The Role of Indigenous Knowledge Systems in Enhancing Agricultural Productivity in Kenya
Muthee, Daniel W.
Gwademba, Goudian Kilemba
Masinde, Johnson M.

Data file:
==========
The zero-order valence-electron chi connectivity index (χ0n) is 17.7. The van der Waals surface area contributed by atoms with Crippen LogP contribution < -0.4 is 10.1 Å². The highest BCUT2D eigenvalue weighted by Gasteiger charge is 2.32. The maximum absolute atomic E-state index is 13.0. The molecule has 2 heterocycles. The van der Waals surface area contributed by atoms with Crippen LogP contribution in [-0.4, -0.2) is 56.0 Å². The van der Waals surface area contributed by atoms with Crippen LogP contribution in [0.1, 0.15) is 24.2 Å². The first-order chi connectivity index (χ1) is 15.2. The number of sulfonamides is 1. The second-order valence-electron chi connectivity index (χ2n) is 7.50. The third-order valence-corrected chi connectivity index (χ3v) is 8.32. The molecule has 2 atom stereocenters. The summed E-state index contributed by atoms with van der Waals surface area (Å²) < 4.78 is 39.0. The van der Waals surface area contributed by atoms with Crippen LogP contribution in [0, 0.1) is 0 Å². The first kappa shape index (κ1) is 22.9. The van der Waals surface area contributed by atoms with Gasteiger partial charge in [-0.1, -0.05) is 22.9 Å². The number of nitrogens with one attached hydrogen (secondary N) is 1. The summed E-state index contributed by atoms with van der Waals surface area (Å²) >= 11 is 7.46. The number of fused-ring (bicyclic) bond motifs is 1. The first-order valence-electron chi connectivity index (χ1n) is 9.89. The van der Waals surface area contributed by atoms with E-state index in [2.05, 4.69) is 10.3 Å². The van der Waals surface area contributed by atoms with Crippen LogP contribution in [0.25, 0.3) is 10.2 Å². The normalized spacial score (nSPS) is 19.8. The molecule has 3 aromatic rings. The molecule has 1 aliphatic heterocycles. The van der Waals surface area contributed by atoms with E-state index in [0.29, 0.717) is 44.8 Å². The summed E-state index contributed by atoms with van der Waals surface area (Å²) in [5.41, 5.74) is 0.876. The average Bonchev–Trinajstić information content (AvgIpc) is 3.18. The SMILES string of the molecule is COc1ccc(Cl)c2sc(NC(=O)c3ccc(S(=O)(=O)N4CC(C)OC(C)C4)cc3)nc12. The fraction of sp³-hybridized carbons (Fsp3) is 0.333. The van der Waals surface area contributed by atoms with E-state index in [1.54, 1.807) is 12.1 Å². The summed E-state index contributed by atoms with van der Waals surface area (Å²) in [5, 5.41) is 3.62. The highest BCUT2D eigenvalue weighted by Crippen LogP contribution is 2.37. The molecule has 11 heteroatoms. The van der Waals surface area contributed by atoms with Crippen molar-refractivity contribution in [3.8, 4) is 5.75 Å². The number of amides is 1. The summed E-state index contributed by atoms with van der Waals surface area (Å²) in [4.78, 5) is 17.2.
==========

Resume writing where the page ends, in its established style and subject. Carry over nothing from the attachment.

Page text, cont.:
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This paper gives an insight into the role of indigenous knowledge systems in improving agricultural productivity in Kenya. It examines how application of indigenous knowledge can help to scale up sustainable agricultural intensification in order to increase production, protect the environment and reduce poverty. The paper describes different forms of indigenous knowledge and recognizes the important role that indigenous people and their knowledge of the environment, can play in the enhancement of agricultural productivity and environmental protection. While indigenous knowledge has been the basis for local-level decision-making in many rural farming communities in Kenya, the paper finds that, its application has not been wholly integrated into the farming systems not only by local farming communities but also by researchers, extension service providers, scientists, policy makers and planners striving to improve conditions in rural areas and suggests how indigenous knowledge can be applied in improving agricultural productivity among smallholder farmers in Kenya. The paper considers the broad knowledge indigenous people have on how to live sustainably, but discerns that formal education systems sometimes disrupted this sound knowledge by creating an assumption that it is outdated and irrelevant in addressing present-day agricultural challenges. The findings of this paper will help agricultural stakeholders change the perceptions and attitudes they have towards various Indigenous Knowledge Systems in enhancing agricultural productivity and should, therefore, be promoted and that awareness of this importance should be created through policy formulation and implementation in order to foster consciousness among smallholder farmers in Kenya.